Last updated: October 1, 2021
Known as one of the best whale watching spots in Sydney, Cape Solander in Kurnell’s Kamay Botany Bay National Park offers panoramic ocean views from high sea cliffs.
Cape Solander is also a great starting point for several coastal and bush walking tracks in this beautiful area just south of Sydney.
How to Get There
Cape Solander is located in Kamay Botany Bay National Park in Kurnell. Follow Captain Cook Drive around the Cronulla Sand Dunes.
Once in Kurnell, head into the National Park via Cape Solander Drive that leads to the lookout (map location).
Before heading to the lookout, you can schedule in a quick stop at the Kurnell Visitor Centre at 21 Cape Solander Drive to pick up a map and learn more about the history of the National Park.
Entrance to the park is $8 per vehicle which allows you to park your car in the national park the whole day.
About Kamay Botany Bay National Park
Still somewhat unknown in the Greater Sydney area, Kamay Botany Bay National Park consists of two major headlands:
- The northern headland at La Perouse
- The southern headland at Kurnell
The northern headland is home to several walking tracks and fire trails, family friendly beaches, historic sites (such as Bare Island), great diving spots and lots of cafes and restaurants.
Included in the National Heritage List in 2004, the southern headland, otherwise known as the Kurnell Peninsula, is where James Cook first arrived in Australia in the year 1770.
Perhaps the most popular attraction in the southern section of the Kamay Botany Bay National Park is of course the Cape Solander lookout.
About Cape Solander
Every year during the whale migration season from May to November, many Sydney-siders visit Cape Solander to try and spot migrating whales.
It’s for good reason that Cape Solander is regarded as a prime location to spot whales while they migrate to warmer waters. The whales often come as close as 200m to the high cliffs of the lookout point.
The popular vantage point is named after Daniel Solander, a Swedish botanist who travelled aboard the Endeavour with fellow botanist Joseph Banks and James Cook to Australia in 1768.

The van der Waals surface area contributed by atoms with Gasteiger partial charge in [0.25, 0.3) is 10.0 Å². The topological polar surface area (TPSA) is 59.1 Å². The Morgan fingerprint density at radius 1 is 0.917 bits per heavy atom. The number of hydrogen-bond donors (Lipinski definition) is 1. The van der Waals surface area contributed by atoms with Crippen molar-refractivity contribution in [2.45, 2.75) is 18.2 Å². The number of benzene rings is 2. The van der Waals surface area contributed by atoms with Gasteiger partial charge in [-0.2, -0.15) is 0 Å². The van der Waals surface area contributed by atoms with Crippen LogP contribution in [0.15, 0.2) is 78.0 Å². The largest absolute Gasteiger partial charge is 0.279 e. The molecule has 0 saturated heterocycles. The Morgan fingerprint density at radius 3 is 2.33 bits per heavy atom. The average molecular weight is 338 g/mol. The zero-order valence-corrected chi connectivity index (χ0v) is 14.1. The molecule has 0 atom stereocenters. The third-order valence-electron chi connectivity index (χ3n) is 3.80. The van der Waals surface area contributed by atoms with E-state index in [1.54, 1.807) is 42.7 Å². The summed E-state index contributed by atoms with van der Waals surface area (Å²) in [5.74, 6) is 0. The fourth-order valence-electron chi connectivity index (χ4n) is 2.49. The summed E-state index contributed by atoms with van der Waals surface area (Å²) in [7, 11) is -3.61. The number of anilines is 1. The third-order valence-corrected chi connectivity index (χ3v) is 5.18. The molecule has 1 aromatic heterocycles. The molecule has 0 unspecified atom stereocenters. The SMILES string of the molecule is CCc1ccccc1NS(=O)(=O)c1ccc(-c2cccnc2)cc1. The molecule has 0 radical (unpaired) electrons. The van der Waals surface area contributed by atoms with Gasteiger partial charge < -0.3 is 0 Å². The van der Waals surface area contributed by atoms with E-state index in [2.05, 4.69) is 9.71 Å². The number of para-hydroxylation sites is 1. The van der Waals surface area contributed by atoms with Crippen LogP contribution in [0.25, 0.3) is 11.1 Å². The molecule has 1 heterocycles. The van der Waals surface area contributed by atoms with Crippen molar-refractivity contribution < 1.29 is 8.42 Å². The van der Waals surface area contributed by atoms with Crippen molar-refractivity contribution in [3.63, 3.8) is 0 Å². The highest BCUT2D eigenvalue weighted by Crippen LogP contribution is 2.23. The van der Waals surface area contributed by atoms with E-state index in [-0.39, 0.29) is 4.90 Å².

This also explains the name Botany Bay, which was originally called Botanist Bay, inspired by Solander and Banks.
The viewing platform with useful information boards at Cape Solander is well built, albeit a bit small.
It’s best to go and explore the surrounding area, as there are many other spots where you can settle in and perhaps spot some whales.
In June and July there may also be volunteers available at the site who can give you great tips on where best to see humpback whales.
Especially on windy days, when the water is choppy, it’s not that easy to spot the whales with all the occurring whitewash.
While there are lots of parking bays available at Cape Solander, it can get a bit crowded in weekends during the whale watching season.
Walking Tracks Nearby
The Kurnell Peninsula is a great destination for hiking enthusiasts, with several coastal and bush walking tracks to choose from.
Doing one or more of these tracks is the best way to discover the beauty of the southern headland.
1. Cape Baily Track
One of the most popular walking tracks in the National Park is the scenic Cape Baily Track.
Starting at the Cape Solander Lookout, this 6km return coastal trail meanders through a beautiful landscape of sandstone cliff tops and sand dunes to the Cape Baily Lighthouse.
The Cape Baily Light, as it’s officially called, is an active lighthouse that helps north-bound ships to stay close to the coast and avoid the strong currents further away in the ocean.
It was built in 1950 and has a rather unusual shape, which makes the effort to undertake this scenic track even more worthwhile.
2. Muru and Yena Tracks
The Muru and Yena walking tracks connect the visitor centre with the Yena picnic area just north of Cape Solander.
The two tracks run parrallel and can easily be combined as a 3km circuit walk, with start and finish at the Kurnell Visitor Centre.